To boldly go

Updated 6:19 AM ET, Wed April 6, 2016
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The Nigerian government has announced plans to launch an astronaut into space by 2030, as part of an ambitious space program. Ronald Martinez/Getty Images North America/Getty Images
Nigeria has already launched five satellites into space. The first - NigeriaSat-1 - was launched on a Kosmos-3M rocket from Russia's Plesetsk spaceport in 2003. SSTL
Nigeria has also utilized the Chinese 'Long March 3-B' rocket (pictured), and three of its satellites remain in operation.
For several years, the Nigerian Space Agency has collaborated with the British company Surrey Space Technology Limited (SSTL) to develop the program and train engineers. SSTL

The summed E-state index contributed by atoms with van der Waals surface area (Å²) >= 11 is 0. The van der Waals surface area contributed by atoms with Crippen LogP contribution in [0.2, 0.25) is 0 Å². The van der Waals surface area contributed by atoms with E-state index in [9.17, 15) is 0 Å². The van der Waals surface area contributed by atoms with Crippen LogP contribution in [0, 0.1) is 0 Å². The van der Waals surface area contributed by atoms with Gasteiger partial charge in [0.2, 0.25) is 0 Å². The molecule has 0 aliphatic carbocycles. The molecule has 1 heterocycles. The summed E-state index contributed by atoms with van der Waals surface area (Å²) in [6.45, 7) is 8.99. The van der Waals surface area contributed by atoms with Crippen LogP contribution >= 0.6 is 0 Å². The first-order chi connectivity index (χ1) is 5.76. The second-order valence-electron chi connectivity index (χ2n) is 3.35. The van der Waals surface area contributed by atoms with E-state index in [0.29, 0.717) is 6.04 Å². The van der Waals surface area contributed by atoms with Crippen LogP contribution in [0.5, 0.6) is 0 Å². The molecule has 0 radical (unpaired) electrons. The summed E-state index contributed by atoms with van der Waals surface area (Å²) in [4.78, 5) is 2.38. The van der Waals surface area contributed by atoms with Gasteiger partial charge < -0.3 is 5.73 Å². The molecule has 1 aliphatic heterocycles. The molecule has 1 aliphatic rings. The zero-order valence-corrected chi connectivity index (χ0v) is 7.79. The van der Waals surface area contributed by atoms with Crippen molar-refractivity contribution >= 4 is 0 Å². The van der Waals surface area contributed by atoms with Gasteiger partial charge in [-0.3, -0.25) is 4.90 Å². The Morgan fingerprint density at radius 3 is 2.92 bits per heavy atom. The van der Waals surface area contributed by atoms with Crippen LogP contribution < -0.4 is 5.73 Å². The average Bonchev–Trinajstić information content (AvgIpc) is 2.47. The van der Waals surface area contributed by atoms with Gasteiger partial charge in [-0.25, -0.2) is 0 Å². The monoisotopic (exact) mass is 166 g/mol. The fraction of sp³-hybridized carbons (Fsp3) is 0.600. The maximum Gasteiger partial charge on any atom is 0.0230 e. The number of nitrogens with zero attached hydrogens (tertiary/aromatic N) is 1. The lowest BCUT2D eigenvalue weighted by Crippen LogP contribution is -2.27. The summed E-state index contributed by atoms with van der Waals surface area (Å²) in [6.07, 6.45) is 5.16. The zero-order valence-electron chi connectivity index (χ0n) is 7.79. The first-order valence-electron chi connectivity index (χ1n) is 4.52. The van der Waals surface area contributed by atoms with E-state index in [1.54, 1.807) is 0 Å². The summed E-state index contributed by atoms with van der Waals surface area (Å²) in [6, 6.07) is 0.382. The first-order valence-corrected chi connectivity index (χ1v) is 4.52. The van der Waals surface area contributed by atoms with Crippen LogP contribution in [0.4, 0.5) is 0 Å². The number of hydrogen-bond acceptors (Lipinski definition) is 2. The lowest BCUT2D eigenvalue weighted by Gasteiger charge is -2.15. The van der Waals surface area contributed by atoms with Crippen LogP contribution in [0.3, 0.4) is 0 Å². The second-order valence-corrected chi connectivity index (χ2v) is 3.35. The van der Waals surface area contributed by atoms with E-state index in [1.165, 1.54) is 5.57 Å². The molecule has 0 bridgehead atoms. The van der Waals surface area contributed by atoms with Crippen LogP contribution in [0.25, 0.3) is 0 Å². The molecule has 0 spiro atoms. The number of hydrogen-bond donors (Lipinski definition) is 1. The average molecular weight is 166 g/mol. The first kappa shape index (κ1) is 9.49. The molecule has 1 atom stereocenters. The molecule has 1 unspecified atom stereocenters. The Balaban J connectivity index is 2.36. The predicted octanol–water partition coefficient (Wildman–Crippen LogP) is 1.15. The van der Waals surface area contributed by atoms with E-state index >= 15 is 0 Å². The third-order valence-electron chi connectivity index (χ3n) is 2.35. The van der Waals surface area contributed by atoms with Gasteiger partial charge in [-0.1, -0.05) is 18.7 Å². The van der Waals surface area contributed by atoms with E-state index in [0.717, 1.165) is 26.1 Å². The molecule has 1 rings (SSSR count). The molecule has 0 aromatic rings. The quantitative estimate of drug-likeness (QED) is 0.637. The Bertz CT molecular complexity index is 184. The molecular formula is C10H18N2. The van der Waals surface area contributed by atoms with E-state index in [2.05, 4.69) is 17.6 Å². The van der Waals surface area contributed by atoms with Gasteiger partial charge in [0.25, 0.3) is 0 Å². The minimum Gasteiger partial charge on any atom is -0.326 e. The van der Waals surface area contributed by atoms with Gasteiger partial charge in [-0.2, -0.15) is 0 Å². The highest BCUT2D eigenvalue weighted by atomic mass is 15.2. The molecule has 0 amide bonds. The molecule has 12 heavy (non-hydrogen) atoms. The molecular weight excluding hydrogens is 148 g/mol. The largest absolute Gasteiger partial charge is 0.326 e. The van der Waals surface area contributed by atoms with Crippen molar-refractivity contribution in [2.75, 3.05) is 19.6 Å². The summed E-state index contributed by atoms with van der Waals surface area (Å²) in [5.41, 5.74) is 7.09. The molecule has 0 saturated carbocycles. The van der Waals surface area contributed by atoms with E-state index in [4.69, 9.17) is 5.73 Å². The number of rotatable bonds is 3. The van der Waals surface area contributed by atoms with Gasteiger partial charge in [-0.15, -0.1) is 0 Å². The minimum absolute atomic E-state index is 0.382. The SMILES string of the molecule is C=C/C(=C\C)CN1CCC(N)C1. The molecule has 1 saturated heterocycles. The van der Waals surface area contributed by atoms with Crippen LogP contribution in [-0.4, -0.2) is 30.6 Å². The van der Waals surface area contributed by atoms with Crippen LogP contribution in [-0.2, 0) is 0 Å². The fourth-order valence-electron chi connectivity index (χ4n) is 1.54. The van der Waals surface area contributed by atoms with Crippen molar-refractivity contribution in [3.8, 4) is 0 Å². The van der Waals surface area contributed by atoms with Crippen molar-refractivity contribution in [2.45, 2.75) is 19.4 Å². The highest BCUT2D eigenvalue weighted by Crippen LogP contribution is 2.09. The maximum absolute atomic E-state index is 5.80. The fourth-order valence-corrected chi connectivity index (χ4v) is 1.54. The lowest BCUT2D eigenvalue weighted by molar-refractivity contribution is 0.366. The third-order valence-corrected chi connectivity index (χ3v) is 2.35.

Images of New Orleans after Hurrican Katrina in 2005, taken from NigComSat-1. NigeriaSat-1
NigeriaSat-X, launched in 2011, was the first to be designed and constructed by Nigerian engineers, and is now part of the Disaster Monitoring Constellation (DMC), set up for the Algerian, Nigerian, Turkish, British and Chinese governments to provide emergency images in the event of a disaster. SSTL
The Nigerian space agency claims to have trained 300 staff to PhD or BsC level, and has ambitious plans to expand the industry, and encourage space programs across the continent. SSTL
Space is becoming a priority for several countries across Africa. Ethiopia has increased its commitment to sites such as the Entoto Observatory and Research Center, on the outskirts of Addis Ababa. ZACHARIAS ABUBEKER/AFP/AFP/Getty Images
South Africa's Square Kilometre Array (SKA) telescope is one of the world's most ambitious projects to study the universe. Courtesy of SPDO/Swinburne Astronomy Productions
Ghana has established a new space center as part of the country's embrace of advanced technology industries. GSSTC
Egypt has one of the continent's oldest space programs, having launched several satellites aboard Russian rockets. AFP/AFP/AFP/Getty Images